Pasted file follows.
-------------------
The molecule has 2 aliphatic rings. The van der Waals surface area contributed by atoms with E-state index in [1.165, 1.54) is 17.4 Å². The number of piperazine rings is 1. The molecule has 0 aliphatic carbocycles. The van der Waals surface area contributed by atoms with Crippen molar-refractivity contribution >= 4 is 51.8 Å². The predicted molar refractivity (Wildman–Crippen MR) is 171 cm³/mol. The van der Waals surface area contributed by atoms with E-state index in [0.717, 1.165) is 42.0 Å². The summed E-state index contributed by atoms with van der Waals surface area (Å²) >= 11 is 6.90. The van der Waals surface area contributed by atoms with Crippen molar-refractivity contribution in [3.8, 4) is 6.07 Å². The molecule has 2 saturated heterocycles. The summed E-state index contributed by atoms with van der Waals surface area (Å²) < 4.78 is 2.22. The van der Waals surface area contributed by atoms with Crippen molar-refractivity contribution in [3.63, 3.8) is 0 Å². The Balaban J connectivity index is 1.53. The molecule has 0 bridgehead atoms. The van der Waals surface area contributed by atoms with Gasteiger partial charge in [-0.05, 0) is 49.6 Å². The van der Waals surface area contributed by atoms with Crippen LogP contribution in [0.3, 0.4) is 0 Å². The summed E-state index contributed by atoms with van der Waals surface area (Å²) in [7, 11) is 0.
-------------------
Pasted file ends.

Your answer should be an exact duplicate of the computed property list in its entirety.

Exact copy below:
The molecule has 2 aliphatic rings. The van der Waals surface area contributed by atoms with E-state index in [1.165, 1.54) is 17.4 Å². The number of piperazine rings is 1. The molecule has 0 aliphatic carbocycles. The van der Waals surface area contributed by atoms with Crippen molar-refractivity contribution >= 4 is 51.8 Å². The predicted molar refractivity (Wildman–Crippen MR) is 171 cm³/mol. The van der Waals surface area contributed by atoms with E-state index in [0.717, 1.165) is 42.0 Å². The summed E-state index contributed by atoms with van der Waals surface area (Å²) >= 11 is 6.90. The van der Waals surface area contributed by atoms with Crippen molar-refractivity contribution in [3.8, 4) is 6.07 Å². The molecule has 2 saturated heterocycles. The summed E-state index contributed by atoms with van der Waals surface area (Å²) < 4.78 is 2.22. The van der Waals surface area contributed by atoms with Crippen molar-refractivity contribution in [3.63, 3.8) is 0 Å². The Balaban J connectivity index is 1.53. The molecule has 0 bridgehead atoms. The van der Waals surface area contributed by atoms with Gasteiger partial charge in [-0.05, 0) is 49.6 Å². The van der Waals surface area contributed by atoms with Crippen LogP contribution in [0.3, 0.4) is 0 Å². The summed E-state index contributed by atoms with van der Waals surface area (Å²) in [7, 11) is 0.